According to a new study, more than half of six to twelve-year-olds in Germany are not receiving the recommended intake of iodine.
In this long-term observational study, which regularly observes more than 700 healthy participants from infancy to into young adulthood and gathers comprehensive data on various nutritional and health para-meters, iodine supply in schoolchildren was determined based on iodine excretion in urine samples over
24 hours (1). The results showed that since 2004, iodine intake has decreased: While the desirable iodine excretion level for seven- to ten-year-olds is 119 micrograms per day, the average iodine excretion of participants from 2004 to 2006 was only 86 micrograms, and in 2009, 80 micrograms of iodine per day.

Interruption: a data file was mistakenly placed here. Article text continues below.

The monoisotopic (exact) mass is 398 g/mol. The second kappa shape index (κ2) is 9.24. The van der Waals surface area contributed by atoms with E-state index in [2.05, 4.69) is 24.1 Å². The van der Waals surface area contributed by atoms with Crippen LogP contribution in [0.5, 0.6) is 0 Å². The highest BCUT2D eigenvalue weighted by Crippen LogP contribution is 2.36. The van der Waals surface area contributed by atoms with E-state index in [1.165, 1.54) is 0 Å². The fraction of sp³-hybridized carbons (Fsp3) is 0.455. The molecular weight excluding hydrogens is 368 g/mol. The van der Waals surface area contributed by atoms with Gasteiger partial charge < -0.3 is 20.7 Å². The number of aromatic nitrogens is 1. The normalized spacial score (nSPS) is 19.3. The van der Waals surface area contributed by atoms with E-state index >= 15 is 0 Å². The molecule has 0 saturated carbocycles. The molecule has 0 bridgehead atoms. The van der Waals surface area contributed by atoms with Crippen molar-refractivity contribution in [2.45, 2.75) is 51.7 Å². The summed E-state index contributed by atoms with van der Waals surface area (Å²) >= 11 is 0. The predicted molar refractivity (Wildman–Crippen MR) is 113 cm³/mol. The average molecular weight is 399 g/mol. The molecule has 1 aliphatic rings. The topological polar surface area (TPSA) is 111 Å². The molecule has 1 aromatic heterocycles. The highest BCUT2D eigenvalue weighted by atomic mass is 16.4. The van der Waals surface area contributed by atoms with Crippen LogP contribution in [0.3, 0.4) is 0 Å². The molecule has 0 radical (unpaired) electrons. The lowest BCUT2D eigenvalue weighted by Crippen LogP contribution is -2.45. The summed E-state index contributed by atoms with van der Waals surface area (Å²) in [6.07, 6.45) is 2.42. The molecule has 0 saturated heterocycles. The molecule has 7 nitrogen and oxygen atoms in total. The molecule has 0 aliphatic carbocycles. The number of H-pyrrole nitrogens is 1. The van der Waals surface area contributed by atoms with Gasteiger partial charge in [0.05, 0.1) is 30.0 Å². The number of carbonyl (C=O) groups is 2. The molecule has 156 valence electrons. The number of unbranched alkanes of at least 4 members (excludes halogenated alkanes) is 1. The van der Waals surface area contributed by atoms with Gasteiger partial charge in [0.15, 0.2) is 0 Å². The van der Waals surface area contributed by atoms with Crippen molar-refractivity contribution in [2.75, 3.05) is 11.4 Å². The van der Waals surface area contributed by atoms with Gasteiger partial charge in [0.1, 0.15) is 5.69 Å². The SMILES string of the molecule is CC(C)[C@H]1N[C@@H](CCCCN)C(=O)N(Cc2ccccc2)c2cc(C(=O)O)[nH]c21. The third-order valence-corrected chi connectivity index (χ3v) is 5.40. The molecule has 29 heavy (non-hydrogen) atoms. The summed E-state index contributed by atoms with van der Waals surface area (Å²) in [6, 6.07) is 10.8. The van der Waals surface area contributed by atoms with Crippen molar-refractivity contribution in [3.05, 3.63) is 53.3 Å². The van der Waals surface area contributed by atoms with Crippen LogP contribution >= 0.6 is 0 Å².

The researchers noted that, for this age group, iodized salt is the main source of iodine. Along with milk, it accounts for more than three-quarters of daily iodine intake. While fish contain relatively high quantities of iodine, this is only consumed by children in small amounts and thus contributes only a little to their iodine intake. Depending on the variety of fish and the serving size, a fish meal can cover the recommended iodine intake for more than one day. A possible reason for the deterioration in iodine supply could be that food manufacturers use less iodized salt. In 2004, a good third of food companies still used iodized salt; now the figure is estimated to be significantly less than 30%. In order to ensure an adequate iodine supply in large portions of the population, in the future it would be an idea to increase the iodine content of table salt used in industry and manufacturing. In Germany, the legally prescribed 15 to 25 micrograms of iodine per gram of salt is currently at the bottom end of the range of 20 to 40 micrograms of iodine per gram of salt recommen-ded by the World Health Organization (WHO).